For Nixon, however, his upcoming visit represented the ultimate diplomatic triumph. Although he…
• Watergate Scandal- a political scandal involving abuse of power and bribery and obstruction of justice; led to the resignation of Richard Nixon in 1974
• Committee to reelect the president (CREEP)- The Committee to Re-elect the President, abbreviated as CRP, later nicknamed CREEP, was a fund-raising organization for President Nixon's 1972 election campaign. Many of its members were later indicted with criminal charges relating to their actions within the CRP.
• Smoking Gun Tape- This is the transcript…
where 7 burglars were arrested
in the office complex of the Democratic National Committee, located in the Watergate
building in Washington, D.C. There was an unusual factor about this robbery, these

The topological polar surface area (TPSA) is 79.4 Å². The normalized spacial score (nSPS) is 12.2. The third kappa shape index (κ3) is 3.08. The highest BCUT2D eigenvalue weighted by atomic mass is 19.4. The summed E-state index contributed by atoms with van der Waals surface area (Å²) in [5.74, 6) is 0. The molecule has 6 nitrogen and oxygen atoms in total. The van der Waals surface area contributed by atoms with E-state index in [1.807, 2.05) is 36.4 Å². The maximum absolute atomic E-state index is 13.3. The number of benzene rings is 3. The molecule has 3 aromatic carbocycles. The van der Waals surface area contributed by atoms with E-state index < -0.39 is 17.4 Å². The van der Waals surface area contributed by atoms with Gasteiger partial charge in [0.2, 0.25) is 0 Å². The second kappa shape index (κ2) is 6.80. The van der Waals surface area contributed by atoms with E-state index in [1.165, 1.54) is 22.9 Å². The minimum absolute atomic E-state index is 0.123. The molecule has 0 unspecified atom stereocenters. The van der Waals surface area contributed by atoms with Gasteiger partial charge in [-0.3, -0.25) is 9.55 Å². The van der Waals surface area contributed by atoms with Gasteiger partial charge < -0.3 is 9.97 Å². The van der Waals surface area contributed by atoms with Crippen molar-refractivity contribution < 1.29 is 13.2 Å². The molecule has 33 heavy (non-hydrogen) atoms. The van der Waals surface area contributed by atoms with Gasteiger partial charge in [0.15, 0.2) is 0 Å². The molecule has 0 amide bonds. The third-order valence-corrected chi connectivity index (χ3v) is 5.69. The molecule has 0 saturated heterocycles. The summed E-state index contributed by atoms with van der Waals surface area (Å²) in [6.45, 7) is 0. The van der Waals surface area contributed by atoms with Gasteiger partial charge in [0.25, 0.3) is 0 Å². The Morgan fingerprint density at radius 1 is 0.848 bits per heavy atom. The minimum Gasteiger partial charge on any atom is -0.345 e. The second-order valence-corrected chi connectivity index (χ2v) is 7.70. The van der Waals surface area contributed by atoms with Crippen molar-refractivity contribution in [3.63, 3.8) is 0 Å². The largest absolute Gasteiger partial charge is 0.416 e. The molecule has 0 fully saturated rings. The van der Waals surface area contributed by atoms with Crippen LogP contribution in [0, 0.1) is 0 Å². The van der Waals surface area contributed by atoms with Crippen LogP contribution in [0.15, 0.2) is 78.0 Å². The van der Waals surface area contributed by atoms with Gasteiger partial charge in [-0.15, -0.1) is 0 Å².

crooks were said to be connected to the campaign reelection of President Nixon. The
men had been caught trying to wiretap phones, and steal secret documents. Whether
Nixon knew about the watergate episode or not, he did take steps to camouflage it, he
began to raise “hush money”, money used to keep those participating quiet…
The Watergate Scandal
The Watergate Affair, is the worst political scandal in U.S. history. It led to the resignation of the president, Richard M. Nixon, after he became implicated in an attempt to cover up the scandal. "The Watergate Affair" refers to the break-in and electronic bugging
in 1972, of the Democratic National Committee headquarters in the Watergate apartment, and office building complex in Washington D.C. The term was applied to several related scandals. More than thirty…